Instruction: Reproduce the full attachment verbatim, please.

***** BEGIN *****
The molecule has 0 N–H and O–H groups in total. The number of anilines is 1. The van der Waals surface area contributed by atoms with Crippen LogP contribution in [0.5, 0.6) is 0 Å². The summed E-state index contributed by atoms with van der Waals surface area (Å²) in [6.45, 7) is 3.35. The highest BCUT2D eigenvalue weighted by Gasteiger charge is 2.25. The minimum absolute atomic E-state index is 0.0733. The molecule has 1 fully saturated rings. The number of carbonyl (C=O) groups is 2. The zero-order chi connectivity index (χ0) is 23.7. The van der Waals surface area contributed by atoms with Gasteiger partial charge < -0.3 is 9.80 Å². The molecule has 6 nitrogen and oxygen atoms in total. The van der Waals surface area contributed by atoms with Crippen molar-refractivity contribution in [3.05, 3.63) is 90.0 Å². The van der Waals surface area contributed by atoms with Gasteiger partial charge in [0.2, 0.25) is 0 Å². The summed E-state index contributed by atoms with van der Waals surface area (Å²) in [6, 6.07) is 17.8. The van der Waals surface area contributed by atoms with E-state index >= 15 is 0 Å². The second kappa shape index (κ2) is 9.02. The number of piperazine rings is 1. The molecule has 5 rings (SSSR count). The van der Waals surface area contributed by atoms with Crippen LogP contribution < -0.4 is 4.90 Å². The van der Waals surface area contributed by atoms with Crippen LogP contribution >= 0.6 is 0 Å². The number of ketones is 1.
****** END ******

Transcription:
The molecule has 0 N–H and O–H groups in total. The number of anilines is 1. The van der Waals surface area contributed by atoms with Crippen LogP contribution in [0.5, 0.6) is 0 Å². The summed E-state index contributed by atoms with van der Waals surface area (Å²) in [6.45, 7) is 3.35. The highest BCUT2D eigenvalue weighted by Gasteiger charge is 2.25. The minimum absolute atomic E-state index is 0.0733. The molecule has 1 fully saturated rings. The number of carbonyl (C=O) groups is 2. The zero-order chi connectivity index (χ0) is 23.7. The van der Waals surface area contributed by atoms with Gasteiger partial charge < -0.3 is 9.80 Å². The molecule has 6 nitrogen and oxygen atoms in total. The van der Waals surface area contributed by atoms with Crippen molar-refractivity contribution in [3.05, 3.63) is 90.0 Å². The van der Waals surface area contributed by atoms with Gasteiger partial charge in [0.2, 0.25) is 0 Å². The summed E-state index contributed by atoms with van der Waals surface area (Å²) in [6, 6.07) is 17.8. The van der Waals surface area contributed by atoms with E-state index >= 15 is 0 Å². The second kappa shape index (κ2) is 9.02. The number of piperazine rings is 1. The molecule has 5 rings (SSSR count). The van der Waals surface area contributed by atoms with Crippen LogP contribution < -0.4 is 4.90 Å². The van der Waals surface area contributed by atoms with Crippen LogP contribution >= 0.6 is 0 Å². The number of ketones is 1.